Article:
Smoking is an extremely harmful habit that affects your health in several ways. According to the World Health Organization (WHO), tobacco use claims about 80 lakh lives every year, including an estimated 10.3 lakh non-smokers who are exposed to second-hand smoking.
While smoking is the leading cause of lung diseases, contributing to more than 80% of lung cancer and Chronic Obstructive Pulmonary Disease (COPD) cases worldwide, it can also impact other organs in the body, leading to various complications. Let’s take a look at the seven most common effects of smoking.
Heart Disease Risk
Smoking is one of the biggest risk factors for heart disease. As per a 2020 news release by the WHO, 10.9 lakh people die from tobacco-induced heart disease each year. This is equal to one in five of all deaths from heart disease.
Every puff of cigarette smoking releases toxins that damage blood vessels, increase inflammation, and cause plaque buildup, which in turn narrows the arteries and hinders blood flow throughout the body and to the heart. Therefore, when the heart has to work harder to pump blood efficiently, it raises the risk of heart attack, stroke, and other cardiovascular issues.
Smoking can lead to many different types of cancer, including cancer of the mouth and throat, oesophagus, stomach, colon, rectum, liver, pancreas, lung, trachea, bronchus, kidney and renal pelvis, urinary bladder, and cervix. According to the US Centers for Disease Control and Prevention (CDC), those who smoke are 15–30 times more likely to get lung cancer or die from lung cancer as compared to those who don’t.
Smoking is also said to affect reproductive health in women. In certain cases, women who smoke may find it difficult to become pregnant or may experience complications such as premature birth, low birth weight (LBW) infants, stillbirth, and infant mortality during pregnancy, as per “The Health Consequences of Smoking: A Report of the Surgeon General.”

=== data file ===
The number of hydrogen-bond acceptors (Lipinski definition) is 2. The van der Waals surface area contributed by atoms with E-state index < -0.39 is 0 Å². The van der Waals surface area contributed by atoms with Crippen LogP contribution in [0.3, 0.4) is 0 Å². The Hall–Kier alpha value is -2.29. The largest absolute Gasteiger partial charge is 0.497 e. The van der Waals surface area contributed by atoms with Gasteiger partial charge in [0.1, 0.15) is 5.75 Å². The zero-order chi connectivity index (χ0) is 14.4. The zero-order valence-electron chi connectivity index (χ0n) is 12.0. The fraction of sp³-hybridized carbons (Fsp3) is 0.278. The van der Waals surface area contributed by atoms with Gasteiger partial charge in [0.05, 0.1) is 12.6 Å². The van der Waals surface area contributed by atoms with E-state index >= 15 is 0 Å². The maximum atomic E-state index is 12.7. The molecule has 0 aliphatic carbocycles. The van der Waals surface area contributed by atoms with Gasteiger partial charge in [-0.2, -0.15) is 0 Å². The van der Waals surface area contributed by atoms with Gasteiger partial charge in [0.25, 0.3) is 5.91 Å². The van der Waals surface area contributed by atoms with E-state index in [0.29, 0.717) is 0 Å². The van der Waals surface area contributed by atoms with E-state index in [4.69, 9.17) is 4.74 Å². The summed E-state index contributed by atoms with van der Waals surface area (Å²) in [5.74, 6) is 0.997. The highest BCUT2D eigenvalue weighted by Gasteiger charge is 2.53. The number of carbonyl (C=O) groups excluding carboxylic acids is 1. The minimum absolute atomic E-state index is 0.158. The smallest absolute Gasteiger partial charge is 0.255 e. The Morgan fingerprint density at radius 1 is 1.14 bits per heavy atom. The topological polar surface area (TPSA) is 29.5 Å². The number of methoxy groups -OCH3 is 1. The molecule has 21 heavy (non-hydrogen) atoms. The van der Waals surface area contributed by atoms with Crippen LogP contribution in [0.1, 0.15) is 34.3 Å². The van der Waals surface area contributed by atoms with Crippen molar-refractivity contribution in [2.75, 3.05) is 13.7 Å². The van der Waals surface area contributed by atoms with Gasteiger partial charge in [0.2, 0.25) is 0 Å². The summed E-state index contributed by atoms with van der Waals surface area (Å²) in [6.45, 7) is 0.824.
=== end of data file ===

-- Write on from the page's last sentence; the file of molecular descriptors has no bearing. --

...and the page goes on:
Additionally, smoking can also put you at risk of cervical cancer. The US Food and Drug Administration (FDA) suggests that quitting smoking can significantly reduce the risk of cancer.
If you’re a smoker, you must also understand your risk of dental problems. As per the CDC, smoking can increase your risk of gum or periodontal disease, which can affect the bone structure that supports your teeth. Some of the common symptoms include red or swollen gums, painful chewing, sensitive teeth, and bleeding gums.
Unfortunately, smoking also affects your skin and may speed up the ageing process. Given that it deprives your skin of oxygen and nutrients, it can hinder collagen and elastin production, the proteins that keep skin plump and elastic.
Additionally, the toxins in smoke trigger harmful enzymes that break down these key proteins, leading to wrinkles and sagging skin. Quitting smoking is therefore the ultimate anti-ageing move, allowing your skin to heal and regain its youthful glow.
Smoking is hazardous for your bone health. Not only does it reduce blood supply to your bones, but the nicotine in the cigarette also slows down the production of osteoblasts, which are cells that form new bones and help the old ones grow and heal. The American Academy of Orthopaedic Surgeons suggests that 30–40% of elderly smokers are at a greater risk of breaking their hips than non-smokers.
Smoking exposes your body to various health effects that extend far beyond the commonly known risks to lung health.
From heart problems to increased risk of cancer to reproductive complications and damage to bones and skin, there is no denying that smoking is the worst lifestyle choice to make. Hence, it is important to recognise these harmful side effects of smoking and make the wise decision to quit it immediately. Speak to an expert to learn how you can gradually cut down on this habit.